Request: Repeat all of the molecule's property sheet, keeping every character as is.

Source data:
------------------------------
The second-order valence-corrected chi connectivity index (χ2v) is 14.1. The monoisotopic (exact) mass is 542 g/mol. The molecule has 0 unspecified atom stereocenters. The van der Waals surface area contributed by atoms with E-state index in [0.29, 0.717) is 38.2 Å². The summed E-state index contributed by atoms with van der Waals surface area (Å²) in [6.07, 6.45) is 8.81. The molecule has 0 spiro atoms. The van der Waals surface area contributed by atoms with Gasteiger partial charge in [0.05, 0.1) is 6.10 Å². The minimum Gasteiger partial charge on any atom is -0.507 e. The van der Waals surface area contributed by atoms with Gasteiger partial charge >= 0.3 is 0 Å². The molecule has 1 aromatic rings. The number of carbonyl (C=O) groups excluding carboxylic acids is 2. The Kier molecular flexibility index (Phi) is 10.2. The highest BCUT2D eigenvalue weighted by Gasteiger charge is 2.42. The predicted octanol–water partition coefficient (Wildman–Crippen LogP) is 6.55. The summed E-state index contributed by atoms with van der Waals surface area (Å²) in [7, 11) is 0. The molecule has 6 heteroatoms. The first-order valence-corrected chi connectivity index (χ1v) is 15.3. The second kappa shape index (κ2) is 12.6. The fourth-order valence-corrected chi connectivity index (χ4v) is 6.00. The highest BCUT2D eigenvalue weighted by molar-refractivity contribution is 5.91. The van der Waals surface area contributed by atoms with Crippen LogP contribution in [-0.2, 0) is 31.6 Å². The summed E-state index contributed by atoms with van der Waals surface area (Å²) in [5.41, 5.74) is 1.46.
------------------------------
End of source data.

The second-order valence-corrected chi connectivity index (χ2v) is 14.1. The monoisotopic (exact) mass is 542 g/mol. The molecule has 0 unspecified atom stereocenters. The van der Waals surface area contributed by atoms with E-state index in [0.29, 0.717) is 38.2 Å². The summed E-state index contributed by atoms with van der Waals surface area (Å²) in [6.07, 6.45) is 8.81. The molecule has 0 spiro atoms. The van der Waals surface area contributed by atoms with Gasteiger partial charge in [0.05, 0.1) is 6.10 Å². The minimum Gasteiger partial charge on any atom is -0.507 e. The van der Waals surface area contributed by atoms with Gasteiger partial charge >= 0.3 is 0 Å². The molecule has 1 aromatic rings. The number of carbonyl (C=O) groups excluding carboxylic acids is 2. The Kier molecular flexibility index (Phi) is 10.2. The highest BCUT2D eigenvalue weighted by Gasteiger charge is 2.42. The predicted octanol–water partition coefficient (Wildman–Crippen LogP) is 6.55. The summed E-state index contributed by atoms with van der Waals surface area (Å²) in [7, 11) is 0. The molecule has 6 heteroatoms. The first-order valence-corrected chi connectivity index (χ1v) is 15.3. The second kappa shape index (κ2) is 12.6. The fourth-order valence-corrected chi connectivity index (χ4v) is 6.00. The highest BCUT2D eigenvalue weighted by molar-refractivity contribution is 5.91. The van der Waals surface area contributed by atoms with Crippen LogP contribution in [-0.2, 0) is 31.6 Å². The summed E-state index contributed by atoms with van der Waals surface area (Å²) in [5.41, 5.74) is 1.46.